Sorry I haven’t been able to blog for a while. I’ve got something new for you, though! If you are like me, you love a twirly skirt! With some fabulous fabric, a single layer twirly skirt is awesome. However, nothing compares to the fullness and twirl of a double twirly skirt! My daughter loves them! I love them. She looks so adorable and girly in them. They make her look more graceful (though they don’t actually make her more graceful). I can also make them longer, meaning they’ll fit longer and don’t look like some of the prostitot clothing they make for 4 year old girls these days. (Seriously, why is it so stinking hard to make clothing for little girls that makes them look like little girls? Why do they need to look like sassy teenagers (or worse)?)

Though this skirt looks complicated, it is simple. Super simple. Only sewing in straight lines simple. This is a great project for beginners, since your only pieces are rectangles. Easy! And the end result looks so… fancy and fabulous! (Couldn’t decide which word would best describe it!)

Here is what you need for the project:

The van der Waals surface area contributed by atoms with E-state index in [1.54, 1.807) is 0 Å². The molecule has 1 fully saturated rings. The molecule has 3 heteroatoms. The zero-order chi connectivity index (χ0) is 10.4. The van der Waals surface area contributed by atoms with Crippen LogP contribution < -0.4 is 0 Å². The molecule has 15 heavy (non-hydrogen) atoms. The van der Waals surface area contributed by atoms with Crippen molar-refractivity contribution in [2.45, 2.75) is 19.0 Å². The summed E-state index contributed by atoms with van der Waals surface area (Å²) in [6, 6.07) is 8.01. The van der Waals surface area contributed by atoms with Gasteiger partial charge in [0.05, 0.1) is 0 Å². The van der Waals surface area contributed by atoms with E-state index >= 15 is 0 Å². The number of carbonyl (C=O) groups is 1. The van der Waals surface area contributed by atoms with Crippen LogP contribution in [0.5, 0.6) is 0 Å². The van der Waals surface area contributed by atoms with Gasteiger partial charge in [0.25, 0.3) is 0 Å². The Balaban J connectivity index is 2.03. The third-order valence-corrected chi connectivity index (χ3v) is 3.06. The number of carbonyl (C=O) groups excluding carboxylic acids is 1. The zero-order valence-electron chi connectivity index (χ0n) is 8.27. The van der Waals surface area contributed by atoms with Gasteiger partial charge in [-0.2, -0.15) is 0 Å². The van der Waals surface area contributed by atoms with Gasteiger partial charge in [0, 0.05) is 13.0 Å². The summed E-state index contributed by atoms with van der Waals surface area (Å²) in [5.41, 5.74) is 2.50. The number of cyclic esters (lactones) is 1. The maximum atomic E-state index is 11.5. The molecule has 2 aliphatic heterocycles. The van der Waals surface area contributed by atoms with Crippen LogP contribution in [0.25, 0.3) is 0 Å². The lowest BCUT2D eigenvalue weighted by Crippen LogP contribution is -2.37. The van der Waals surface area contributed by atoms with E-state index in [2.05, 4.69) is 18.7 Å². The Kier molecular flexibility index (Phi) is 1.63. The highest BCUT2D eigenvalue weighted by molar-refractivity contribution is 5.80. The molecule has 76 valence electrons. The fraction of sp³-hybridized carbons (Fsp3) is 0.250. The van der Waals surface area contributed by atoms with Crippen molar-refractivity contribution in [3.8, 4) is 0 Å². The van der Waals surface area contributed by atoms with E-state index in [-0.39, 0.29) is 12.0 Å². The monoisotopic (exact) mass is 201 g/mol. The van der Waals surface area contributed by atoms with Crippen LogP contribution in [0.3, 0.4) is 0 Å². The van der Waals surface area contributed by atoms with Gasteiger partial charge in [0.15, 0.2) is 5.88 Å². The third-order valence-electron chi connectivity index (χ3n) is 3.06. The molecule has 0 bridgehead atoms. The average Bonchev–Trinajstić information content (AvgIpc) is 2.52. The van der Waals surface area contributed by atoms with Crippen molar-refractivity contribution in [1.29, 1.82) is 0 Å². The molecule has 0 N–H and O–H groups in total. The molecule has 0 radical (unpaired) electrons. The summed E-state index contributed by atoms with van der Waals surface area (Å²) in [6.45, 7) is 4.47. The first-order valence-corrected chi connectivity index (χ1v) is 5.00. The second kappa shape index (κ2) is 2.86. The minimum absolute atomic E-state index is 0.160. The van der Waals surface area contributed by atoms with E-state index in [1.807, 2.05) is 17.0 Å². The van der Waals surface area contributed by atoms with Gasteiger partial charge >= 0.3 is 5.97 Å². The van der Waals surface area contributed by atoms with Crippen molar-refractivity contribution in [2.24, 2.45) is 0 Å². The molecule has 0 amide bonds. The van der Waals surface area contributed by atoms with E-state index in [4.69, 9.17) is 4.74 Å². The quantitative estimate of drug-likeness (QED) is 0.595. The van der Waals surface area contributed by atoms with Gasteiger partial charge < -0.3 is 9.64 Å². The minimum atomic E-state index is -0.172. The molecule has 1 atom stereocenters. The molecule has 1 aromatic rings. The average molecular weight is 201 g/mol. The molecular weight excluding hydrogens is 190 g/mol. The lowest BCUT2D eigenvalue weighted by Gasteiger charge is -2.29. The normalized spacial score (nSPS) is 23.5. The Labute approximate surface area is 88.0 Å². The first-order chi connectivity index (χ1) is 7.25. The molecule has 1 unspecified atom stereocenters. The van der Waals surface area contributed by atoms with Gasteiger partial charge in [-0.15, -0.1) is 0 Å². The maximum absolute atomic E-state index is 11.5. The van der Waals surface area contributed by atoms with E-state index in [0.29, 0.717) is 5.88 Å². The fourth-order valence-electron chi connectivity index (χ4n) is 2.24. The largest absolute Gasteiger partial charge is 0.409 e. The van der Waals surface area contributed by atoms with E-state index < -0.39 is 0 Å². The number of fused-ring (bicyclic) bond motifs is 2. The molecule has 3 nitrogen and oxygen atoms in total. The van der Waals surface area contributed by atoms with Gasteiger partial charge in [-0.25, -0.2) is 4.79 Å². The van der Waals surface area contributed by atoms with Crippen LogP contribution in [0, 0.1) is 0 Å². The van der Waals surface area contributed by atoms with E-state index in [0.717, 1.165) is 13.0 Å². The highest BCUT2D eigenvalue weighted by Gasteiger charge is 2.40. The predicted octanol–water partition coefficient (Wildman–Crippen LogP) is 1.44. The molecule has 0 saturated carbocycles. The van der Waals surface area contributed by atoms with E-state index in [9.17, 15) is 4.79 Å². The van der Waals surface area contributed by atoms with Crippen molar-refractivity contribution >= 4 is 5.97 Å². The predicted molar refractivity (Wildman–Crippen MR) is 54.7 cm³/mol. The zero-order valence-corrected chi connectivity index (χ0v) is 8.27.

– scissors

– sewing machine

– something with which to mark on fabric

– ruler and/or yard stick (I use both.)

– thread

– fabric (I used 4 different fabrics in my version, but you can use just two if you’d prefer.)

-You’ll need a double length of the under layer fabric. (I made my under skirt 15″ long, so I needed 30″ of fabric.)

-You’ll need a double length of the over layer fabric. (I made my over skirt 11″ long, so I needed 22″ of fabric.)

-You’ll need 6″ of your waistband fabric.

– If you MAKE a tie, you’ll need 4″ of fabric for that. You can also use ribbon, rope, twine, shoestring, whatever. You can also use double or triple elastic if            you prefer. The double skirt is kind of heavy, so it needs something more than just some 1/4″ elastic holding it up.

Cutting your fabric:

Decide how long you want to make your skirt. If you are making a skirt for an infant, you only want to use one width of the fabric, instead of two. (Having just one large rectangle, just one small rectangle, just one waistband piece, and just one length for the tie.) Anything over a 2T, keep reading. You under layer should be AT LEAST 2″ longer than the over layer. I typically keep it between 2″ and 5″ difference, depending on the fabrics. (And sometimes depending on how much of a fabric I have.) For my skirt, I made the under skirt 15″ long and the over skirt 11″ long. My model above wears a size 5 in little girl’s. So, the length you decide on will determine height of the rectangles you’ll cut.